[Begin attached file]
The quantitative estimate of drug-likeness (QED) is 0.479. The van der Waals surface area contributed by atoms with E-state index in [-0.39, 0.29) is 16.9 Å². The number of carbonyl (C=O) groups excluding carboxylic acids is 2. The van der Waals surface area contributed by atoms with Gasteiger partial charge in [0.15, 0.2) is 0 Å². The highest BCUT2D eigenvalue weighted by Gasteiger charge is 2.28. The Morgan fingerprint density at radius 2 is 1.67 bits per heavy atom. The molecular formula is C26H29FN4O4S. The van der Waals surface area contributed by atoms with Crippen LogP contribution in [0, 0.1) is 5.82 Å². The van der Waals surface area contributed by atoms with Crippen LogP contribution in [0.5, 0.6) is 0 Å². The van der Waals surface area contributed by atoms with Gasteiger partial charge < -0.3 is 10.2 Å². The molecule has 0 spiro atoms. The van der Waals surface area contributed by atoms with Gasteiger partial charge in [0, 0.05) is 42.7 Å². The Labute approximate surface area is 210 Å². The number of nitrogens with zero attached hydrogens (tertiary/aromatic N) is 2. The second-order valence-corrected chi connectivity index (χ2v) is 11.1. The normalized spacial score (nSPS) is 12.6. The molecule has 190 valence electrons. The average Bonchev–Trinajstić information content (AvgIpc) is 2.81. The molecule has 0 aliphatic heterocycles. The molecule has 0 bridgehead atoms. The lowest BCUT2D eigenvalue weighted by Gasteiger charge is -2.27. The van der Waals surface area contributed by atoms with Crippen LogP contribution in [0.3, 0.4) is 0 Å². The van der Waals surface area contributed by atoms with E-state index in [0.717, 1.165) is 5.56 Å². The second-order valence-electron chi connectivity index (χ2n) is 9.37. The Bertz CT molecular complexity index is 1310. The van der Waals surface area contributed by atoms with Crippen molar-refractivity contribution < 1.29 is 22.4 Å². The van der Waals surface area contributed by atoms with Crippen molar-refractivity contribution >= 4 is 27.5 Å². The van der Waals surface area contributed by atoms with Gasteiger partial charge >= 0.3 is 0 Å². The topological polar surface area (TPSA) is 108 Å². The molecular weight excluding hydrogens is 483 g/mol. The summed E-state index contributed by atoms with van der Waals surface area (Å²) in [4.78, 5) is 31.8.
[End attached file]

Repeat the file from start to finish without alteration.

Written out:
The quantitative estimate of drug-likeness (QED) is 0.479. The van der Waals surface area contributed by atoms with E-state index in [-0.39, 0.29) is 16.9 Å². The number of carbonyl (C=O) groups excluding carboxylic acids is 2. The van der Waals surface area contributed by atoms with Gasteiger partial charge in [0.15, 0.2) is 0 Å². The highest BCUT2D eigenvalue weighted by Gasteiger charge is 2.28. The Morgan fingerprint density at radius 2 is 1.67 bits per heavy atom. The molecular formula is C26H29FN4O4S. The van der Waals surface area contributed by atoms with Crippen LogP contribution in [0, 0.1) is 5.82 Å². The van der Waals surface area contributed by atoms with Crippen LogP contribution in [0.5, 0.6) is 0 Å². The van der Waals surface area contributed by atoms with Gasteiger partial charge < -0.3 is 10.2 Å². The molecule has 0 spiro atoms. The van der Waals surface area contributed by atoms with Gasteiger partial charge in [0, 0.05) is 42.7 Å². The Labute approximate surface area is 210 Å². The number of nitrogens with zero attached hydrogens (tertiary/aromatic N) is 2. The second-order valence-corrected chi connectivity index (χ2v) is 11.1. The normalized spacial score (nSPS) is 12.6. The molecule has 190 valence electrons. The average Bonchev–Trinajstić information content (AvgIpc) is 2.81. The molecule has 0 aliphatic heterocycles. The molecule has 0 bridgehead atoms. The lowest BCUT2D eigenvalue weighted by Gasteiger charge is -2.27. The van der Waals surface area contributed by atoms with Crippen LogP contribution in [0.3, 0.4) is 0 Å². The van der Waals surface area contributed by atoms with E-state index in [0.717, 1.165) is 5.56 Å². The second-order valence-electron chi connectivity index (χ2n) is 9.37. The Bertz CT molecular complexity index is 1310. The van der Waals surface area contributed by atoms with Crippen molar-refractivity contribution < 1.29 is 22.4 Å². The van der Waals surface area contributed by atoms with Crippen molar-refractivity contribution >= 4 is 27.5 Å². The van der Waals surface area contributed by atoms with Gasteiger partial charge >= 0.3 is 0 Å². The topological polar surface area (TPSA) is 108 Å². The molecular weight excluding hydrogens is 483 g/mol. The summed E-state index contributed by atoms with van der Waals surface area (Å²) in [4.78, 5) is 31.8.